Office Depot Employee Claims He Photoshops Price Tags

Who needs to lie about inventory when you can inflate the price directly? LAPTOP has uncovered more dirty secrets of Office Depot employees being dishonest to customers, this time by altering price tags on clearance items to incorporate the cost of an extended service plan.

What we’ll do is that I’ll go to the copy and print center, get into Photoshop, take one price tag that was $599 from another item in the store, cut out that area of $599 and position it exactly where the $499 price is in the current tag and then run that price through some card stock and cut the paper out in the same exact size as what’s called a ‘fact tag’ in our stores. And now that’s the price. It’s legit.

The magazine spoke with an FTC official who confirmed that lying about inventory is illegal:

“When you’re selling a product, it’s illegal to lie,” said Lois C. Greisman, associate director of the FTC’s Division of Marketing Practices. “It’s illegal to make false claims about a product, such as ‘It’s out of stock’ when it’s not or that a clearance product has a certain markup. You can’t lie when you’re selling a product.”

So what about Office Depot’s internal memo last week that clearly stated the company doesn’t condone such practices—was that enough to protect Office Depot from responsibility? Maybe not:

Greisman also said that, even if a large retail chain has an official corporate policy which bans a sales practice, it can still be held responsible for employees who violate the written policy.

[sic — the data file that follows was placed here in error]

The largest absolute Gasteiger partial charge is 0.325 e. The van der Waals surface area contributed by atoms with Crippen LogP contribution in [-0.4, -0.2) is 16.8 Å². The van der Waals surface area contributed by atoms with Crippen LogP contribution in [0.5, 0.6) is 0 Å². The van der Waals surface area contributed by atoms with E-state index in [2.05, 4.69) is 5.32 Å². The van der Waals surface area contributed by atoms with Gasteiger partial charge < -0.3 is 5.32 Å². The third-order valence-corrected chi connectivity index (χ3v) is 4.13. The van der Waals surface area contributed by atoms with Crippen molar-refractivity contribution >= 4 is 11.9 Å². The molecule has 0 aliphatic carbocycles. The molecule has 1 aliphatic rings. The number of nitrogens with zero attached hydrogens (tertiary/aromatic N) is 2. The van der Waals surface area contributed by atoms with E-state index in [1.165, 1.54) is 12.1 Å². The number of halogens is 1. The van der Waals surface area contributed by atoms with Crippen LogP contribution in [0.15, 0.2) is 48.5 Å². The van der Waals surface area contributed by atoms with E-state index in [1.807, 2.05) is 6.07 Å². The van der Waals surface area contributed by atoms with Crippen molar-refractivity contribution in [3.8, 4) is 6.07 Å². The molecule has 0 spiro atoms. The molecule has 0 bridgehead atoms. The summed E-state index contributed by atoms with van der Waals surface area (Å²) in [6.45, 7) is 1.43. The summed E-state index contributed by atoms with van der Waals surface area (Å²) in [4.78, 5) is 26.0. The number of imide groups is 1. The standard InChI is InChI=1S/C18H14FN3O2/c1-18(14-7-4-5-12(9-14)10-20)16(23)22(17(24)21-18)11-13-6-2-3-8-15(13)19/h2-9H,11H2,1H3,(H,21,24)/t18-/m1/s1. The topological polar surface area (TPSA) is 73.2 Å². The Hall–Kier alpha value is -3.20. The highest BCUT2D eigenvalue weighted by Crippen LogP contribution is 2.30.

“Management is responsible and a corporate entity is responsible. If a company were under order and if it were to violate that order, it could be held in contempt,” she said. “Our experience is that a company that wants to adequately police its stores is able to do so.”

The employee who confessed to LAPTOP said the easiest way to confirm that the price you’re seeing on the tag is the real price is to look up the SKU on an in-store kiosk, but he also notes that his manager removes all signage around the kiosk that indicates it’s for customer use. If you’re in an Office Depot where the kiosk isn’t clearly indicated, or where an employee tells you it’s not for customer use, get out! It’s a trap!

So is any Office Depot safe? Sure—the employee who confesses this seems to have come up with the Photoshopping trick on his own, but he says his manager approved of it and told other managers with similarly stunted ethics. If you buy computers and other high-end electronics from Office Depot, you should read the full LAPTOP article for more details on their pricing tricks.

“More Office Depot Employees Report Lying to Customers, Changing Price Tags” [LAPTOP Mag]
“FTC: Lying About Notebook Inventory Violates Federal Law” [LAPTOP Mag]

RELATED
“Office Depot Employees Claim They’re Told To Lie About Stock If You’re Not Buying Extras”